On 5th April 1891 at 11, Chepstow Villas, Kensington, the census records a young widow, Lelia Parnell, sharing a house with two lodgers, both professional nurses.  She had been a widow for just two days following the death of her husband of some six years.  Lelia Cary (daughter of a Confederate veteran) had grown up in the north west, married her ‘brilliant young scientific chemist’ (described thus in Marland’s account) in Gloucestershire and presumably lived with him in Chester near where he had his business interests in alkali manufactory.   Was it the chance living arrangement with the nurses that helped to form the path of her future life?

Lelia trained on the month long course at the British Lying-in Hospital, St George, and then proved so successful at her general training at the new Hospital for Women that she was appointed Matron at a small hospital in Paulton, Somerset in or about 1893.

Here she was shortly joined by her friend, Alice Gregory, a daughter of the Dean of St Paul’s, who came as a probationer but eventually trained formally as a midwife at a maternity hospital in Clapham, an experience which influenced her views on training and practice in midwifery.  The two women shared their professional interests and a strong Christian faith.

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18th June 1910, London. Perhaps Lelia, Alice and Maud would have stood with other women with careers in the medical sector to fight for their suffrage? Photo courtesy of LSE Library.

In 1900 Matron Parnell was approached by a local woman, Maud Cashmore, who had found herself too shy to train as a nurse in London but was able to train successfully as a midwife under Lelia’s tutelage.  The three women – Lelia, Alice and Maud – formed a lifelong friendship and working relationship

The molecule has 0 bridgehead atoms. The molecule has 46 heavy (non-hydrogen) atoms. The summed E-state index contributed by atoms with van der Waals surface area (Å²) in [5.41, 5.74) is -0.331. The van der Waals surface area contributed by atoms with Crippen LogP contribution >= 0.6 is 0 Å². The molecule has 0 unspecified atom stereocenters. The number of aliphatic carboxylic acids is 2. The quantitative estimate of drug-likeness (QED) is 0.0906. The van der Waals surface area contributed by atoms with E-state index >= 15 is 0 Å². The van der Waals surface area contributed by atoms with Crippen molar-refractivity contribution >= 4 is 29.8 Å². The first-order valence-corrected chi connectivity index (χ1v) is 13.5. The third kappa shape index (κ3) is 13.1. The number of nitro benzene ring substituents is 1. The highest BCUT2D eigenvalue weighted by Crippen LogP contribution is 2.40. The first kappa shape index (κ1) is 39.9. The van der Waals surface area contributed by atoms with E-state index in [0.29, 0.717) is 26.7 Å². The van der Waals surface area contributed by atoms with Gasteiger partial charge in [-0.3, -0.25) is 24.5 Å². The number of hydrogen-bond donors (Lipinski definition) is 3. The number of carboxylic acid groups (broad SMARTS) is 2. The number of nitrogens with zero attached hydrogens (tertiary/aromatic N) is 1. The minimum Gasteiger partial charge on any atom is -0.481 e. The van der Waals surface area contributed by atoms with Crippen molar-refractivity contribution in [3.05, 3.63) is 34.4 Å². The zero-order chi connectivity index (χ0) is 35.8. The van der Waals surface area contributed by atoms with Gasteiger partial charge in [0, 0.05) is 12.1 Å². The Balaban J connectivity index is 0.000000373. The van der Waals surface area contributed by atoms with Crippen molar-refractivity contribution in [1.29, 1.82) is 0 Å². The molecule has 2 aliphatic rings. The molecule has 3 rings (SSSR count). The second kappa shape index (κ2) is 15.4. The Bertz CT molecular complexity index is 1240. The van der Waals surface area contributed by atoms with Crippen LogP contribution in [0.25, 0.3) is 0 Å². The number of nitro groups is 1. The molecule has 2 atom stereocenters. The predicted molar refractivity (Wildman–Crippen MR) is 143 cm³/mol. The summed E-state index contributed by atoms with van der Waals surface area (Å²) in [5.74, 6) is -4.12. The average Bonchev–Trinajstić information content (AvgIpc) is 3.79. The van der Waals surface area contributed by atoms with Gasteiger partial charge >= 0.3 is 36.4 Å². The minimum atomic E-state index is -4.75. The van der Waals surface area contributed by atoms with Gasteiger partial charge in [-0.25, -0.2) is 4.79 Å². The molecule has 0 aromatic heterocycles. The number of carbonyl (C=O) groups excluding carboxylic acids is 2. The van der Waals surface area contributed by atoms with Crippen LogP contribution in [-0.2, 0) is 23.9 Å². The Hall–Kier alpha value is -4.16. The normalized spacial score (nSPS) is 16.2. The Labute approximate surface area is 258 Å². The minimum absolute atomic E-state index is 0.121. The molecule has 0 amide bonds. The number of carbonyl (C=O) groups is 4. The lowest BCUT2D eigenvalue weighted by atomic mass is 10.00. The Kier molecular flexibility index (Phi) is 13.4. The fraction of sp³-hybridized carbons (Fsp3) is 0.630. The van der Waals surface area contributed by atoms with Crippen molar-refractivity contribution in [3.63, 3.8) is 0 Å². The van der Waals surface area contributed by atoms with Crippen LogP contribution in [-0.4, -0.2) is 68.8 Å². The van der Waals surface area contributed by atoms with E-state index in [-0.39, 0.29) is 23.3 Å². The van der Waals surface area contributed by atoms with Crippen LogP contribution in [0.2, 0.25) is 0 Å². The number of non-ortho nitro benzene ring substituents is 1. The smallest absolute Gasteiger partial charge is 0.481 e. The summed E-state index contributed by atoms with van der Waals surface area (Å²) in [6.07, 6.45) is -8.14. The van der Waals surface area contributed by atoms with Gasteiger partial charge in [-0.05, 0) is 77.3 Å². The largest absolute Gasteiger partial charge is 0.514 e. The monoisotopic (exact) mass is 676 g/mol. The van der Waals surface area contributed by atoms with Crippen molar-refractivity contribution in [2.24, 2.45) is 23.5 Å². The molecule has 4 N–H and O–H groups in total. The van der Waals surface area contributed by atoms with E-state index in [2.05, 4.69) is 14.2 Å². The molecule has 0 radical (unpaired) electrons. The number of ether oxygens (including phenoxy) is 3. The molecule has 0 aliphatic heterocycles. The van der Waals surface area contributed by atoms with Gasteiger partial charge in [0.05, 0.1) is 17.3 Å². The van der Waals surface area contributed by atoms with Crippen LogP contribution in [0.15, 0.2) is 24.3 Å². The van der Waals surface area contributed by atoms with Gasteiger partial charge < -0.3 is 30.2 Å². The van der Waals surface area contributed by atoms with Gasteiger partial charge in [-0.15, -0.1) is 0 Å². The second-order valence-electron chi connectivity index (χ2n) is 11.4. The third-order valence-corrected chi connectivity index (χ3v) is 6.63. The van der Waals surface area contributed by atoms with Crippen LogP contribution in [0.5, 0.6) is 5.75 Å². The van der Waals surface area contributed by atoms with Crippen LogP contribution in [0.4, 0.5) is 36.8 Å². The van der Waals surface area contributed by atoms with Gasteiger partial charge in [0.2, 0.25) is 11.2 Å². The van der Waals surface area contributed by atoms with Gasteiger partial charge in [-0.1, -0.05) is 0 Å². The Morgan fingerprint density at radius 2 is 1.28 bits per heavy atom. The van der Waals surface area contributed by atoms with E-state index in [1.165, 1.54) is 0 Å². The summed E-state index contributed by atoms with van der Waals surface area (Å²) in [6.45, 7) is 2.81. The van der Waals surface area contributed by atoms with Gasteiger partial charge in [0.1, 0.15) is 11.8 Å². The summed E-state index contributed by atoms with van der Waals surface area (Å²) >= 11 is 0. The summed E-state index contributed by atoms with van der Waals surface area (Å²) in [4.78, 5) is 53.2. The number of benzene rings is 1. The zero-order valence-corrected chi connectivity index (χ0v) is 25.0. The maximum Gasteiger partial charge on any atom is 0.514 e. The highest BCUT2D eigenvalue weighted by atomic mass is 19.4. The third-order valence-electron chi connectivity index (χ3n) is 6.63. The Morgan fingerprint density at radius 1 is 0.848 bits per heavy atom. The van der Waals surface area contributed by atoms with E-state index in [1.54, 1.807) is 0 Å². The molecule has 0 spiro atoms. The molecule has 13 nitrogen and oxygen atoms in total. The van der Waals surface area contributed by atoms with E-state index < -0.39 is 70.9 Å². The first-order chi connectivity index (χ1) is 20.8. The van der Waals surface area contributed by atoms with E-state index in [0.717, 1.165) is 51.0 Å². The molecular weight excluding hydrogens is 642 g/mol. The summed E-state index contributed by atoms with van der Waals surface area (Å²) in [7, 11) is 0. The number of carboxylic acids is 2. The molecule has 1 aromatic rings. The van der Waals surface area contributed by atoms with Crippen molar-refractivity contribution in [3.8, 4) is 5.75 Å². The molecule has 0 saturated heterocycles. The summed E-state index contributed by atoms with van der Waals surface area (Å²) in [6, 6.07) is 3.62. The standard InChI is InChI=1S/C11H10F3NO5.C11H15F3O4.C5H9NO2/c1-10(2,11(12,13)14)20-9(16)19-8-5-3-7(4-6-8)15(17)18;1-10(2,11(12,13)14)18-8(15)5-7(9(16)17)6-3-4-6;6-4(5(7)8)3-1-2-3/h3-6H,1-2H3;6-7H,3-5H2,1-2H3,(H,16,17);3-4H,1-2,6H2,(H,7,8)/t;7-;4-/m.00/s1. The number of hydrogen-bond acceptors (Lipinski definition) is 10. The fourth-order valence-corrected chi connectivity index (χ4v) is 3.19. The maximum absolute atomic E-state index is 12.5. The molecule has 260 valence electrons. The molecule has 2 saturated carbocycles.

Alice Gregory made her living as a district midwife but along with Lelia and Maud began to develop her ideas for the training of midwives because their experiences of childbirth led them to believe that more and better trained midwives were required.  In 1903 Alice began a demanding nationwide search through letter writing and meetings for a suitable site.  It was the Bishop of Southwark who introduced her to the Archdeacon of Lewisham  – Charles Ernest Escreet, then in Woolwich, an area of poverty and limited hospital facilities.  Telling her ‘he knew the very spot’, he showed her the Wood Street (now Woodhill) properties on their first meeting and helped persuade the relevant authorities to agree to the scheme.

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Woolwich on Charles Booth’s famous poverty map of London. This map was produced around the same time that Lelia and her colleagues were working in the borough. Photo courtesy of LSE Library.

 

 

 

 

 

 

 

 

 

The hospital with its beds for eight patients was opened on Thursday May 11th 1905 by Princess Christian.  As well as training midwives and admitting women to the hospital for delivery, the hospital was also a base for district midwives.

The training hospital grew from strength to strength and following an amalgamation with the British Lying-in Hospital, moved to new premises in Samuel Street. H.M. Queen Mary opened the building with its 40 beds and staff accommodation in 1922.

The three friends – Lelia Parnell, the first Matron (1864 – 1931); Alice Sophia Gregory, the honorary secretary (1867 – 1946), and Maud Mabel Cashmore, the second Matron (1875 – 1949), – were commemorated in the hospital chapel: ‘A threefold cord is not quickly broken’.  Lelia herself is buried in Charlton Cemetery with the inscription ‘Surge Illuminare’ – Arise! Shine!  They had certainly shone in their chosen profession supporting hundreds of women as they gave birth and making a significant contribution to the development of the training of midwives at a time of transition in the profession.

 

Based on:

Family records on Find My Past and Ancestry.co.uk

‘Alice and the Stork’ by Egbert Marland (written with the help of Maud Cashmore)